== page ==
Rediscovering the Bedford Catalogue for the 21st Century

Rob Peeling has undertaken to modernise Captain William Henry Smyth's 1844 The Bedford Catalogue for use by modern amateurs.

Now his work is complete he has kindly offered to provide his updated version of The Bedford Catalogue in PDF format for anyone to download from our website.

It is complete with modern designations and positions right alongside Smyth's original data and comments for his 850 entries. It also provides an updated guide for the bulk of the deep sky objects in Reverend Thomas Webb's Celestial Objects for Common Telescopes which were heavily based on the Bedford Catalogue.

We highly recommend you take the time of examine it and hopefully observe some of the objects it contains. In Rob's words...

This leads to the question of why a modern observer might choose Smyth as his companion for the Deep Sky. The answer for a visual observer is that identifying all the additional objects mentioned by Smyth when looking at one of his objects will help develop their observing skills.

Smyth will encourage you to estimate orientation, position angle, object separations and better understand the movement of the sky and the relationship between your telescope’s optics and the star atlas. He will also encourage his reader to take much more notice of relative magnitudes and colour. Imagers may find inspiration to try new projects such as measuring multiple star systems and interpreting the fields around the objects they image.

I asked Rob for a brief introduction to the project as it's hard to get people to write very much. He delighted me by sending a fully fledged article on his Bedford Catalogue project containing some of the history of the original and how he approached this mammoth work.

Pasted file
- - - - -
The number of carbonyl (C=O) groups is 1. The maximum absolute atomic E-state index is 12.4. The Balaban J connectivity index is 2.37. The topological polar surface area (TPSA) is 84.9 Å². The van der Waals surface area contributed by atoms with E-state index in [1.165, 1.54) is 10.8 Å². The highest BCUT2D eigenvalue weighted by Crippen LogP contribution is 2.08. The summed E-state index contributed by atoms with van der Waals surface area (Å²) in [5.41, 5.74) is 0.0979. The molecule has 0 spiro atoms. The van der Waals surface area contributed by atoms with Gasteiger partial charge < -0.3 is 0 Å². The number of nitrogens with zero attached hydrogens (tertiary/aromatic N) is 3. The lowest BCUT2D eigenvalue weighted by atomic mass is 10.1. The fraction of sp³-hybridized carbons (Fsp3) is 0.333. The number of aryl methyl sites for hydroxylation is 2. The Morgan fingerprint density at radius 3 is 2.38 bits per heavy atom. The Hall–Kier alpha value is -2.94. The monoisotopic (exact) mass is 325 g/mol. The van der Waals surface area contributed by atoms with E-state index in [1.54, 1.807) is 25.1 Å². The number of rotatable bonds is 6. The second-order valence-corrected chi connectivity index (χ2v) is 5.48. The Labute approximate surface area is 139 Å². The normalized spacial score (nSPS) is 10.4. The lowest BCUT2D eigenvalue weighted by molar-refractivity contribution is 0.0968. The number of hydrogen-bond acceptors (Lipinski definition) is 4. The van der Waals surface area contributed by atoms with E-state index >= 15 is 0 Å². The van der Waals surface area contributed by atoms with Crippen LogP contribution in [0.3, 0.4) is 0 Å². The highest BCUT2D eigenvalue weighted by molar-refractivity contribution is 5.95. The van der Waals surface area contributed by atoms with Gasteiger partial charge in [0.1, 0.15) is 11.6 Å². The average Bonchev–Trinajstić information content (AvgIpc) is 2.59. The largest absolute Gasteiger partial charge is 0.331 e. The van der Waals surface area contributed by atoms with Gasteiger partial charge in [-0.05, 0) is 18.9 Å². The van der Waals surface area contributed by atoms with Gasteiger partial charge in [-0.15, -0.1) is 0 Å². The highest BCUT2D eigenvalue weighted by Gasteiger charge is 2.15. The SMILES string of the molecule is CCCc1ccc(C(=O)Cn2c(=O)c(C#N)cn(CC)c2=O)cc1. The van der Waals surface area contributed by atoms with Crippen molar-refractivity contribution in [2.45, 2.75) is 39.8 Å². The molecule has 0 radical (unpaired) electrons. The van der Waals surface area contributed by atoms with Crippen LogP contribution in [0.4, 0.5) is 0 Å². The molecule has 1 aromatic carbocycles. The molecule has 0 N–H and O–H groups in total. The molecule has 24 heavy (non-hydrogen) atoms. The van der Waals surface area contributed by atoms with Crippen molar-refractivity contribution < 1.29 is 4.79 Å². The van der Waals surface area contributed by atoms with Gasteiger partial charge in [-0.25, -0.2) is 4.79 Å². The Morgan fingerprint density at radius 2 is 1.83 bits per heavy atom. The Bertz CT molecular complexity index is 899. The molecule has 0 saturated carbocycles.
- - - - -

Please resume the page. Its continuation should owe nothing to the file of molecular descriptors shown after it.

The Brightest Planetary Nebulae Observing Atlas - 2nd Edition

Massimo Zecchin has just completed the 2nd Edition of an atlas of planetary nebulae observed with small apertures and from suburban locations, entitled: "The Brightest Planetary Nebulae Observing Atlas".

Massimo has kindly made the atlas is freely available in two versions, Black (for display) and White (printer friendly with the images in negative).

The Brightest Planetary Nebulae Observing Atlas (2nd Ed) Black - Courtesy of Massimo Zecchin The Brightest Planetary Nebulae Observing Atlas (2nd Ed) White - Courtesy of Massimo Zecchin

The 2nd Edition contains:

  • Six additional objects.
  • Data of visual magnitude, central star magnitude and object size from the Strasbourg-ESO Catalogue of Galactic Planetary Nebulae (SEC catalogue) and in a few cases from the Saguaro Astronomy Club database (SAC catalogue).
  • Calculated surficial brightness for any object (in magnitude per square arcsec).
  • Six additionaltables showing the objects sorted by magnitude, surficial brightness, size, central star mag, constellation and declination.
  • A general position map.

Either version of the atlas can be downloaded as a PDF file onto your computer by right clicking the respective image above and choosing either Save Target As or Save Link As...

Please note that the Black version is 14MB and the White version 10MB

Deep Sky Forum Object of the Week

Owen Brazell has created SkyTools files for all of the past Objects of the Week on the Deep Sky Forum to help you find them all.

They're complete up to this year's, and Owen intends to keep adding new objects as they appear on the forum. Just click on the link of the file you'd like from the list below to download it.

We also sell Alvin Huey's excellent Deep Sky Forum Object of the Week Observer's guides for the years 2012 and 2013.

Clear Skies Observing Guides (CSOG)

Courtesy of Victor van Wulfen.

Clear Skies Observing Guides Banner

Webb Deep-Sky Society member Victor van Wulfen produces the CSOG. He's recently relaunched the website and now there's a version 2.2, so take a look at his blog post to find out more.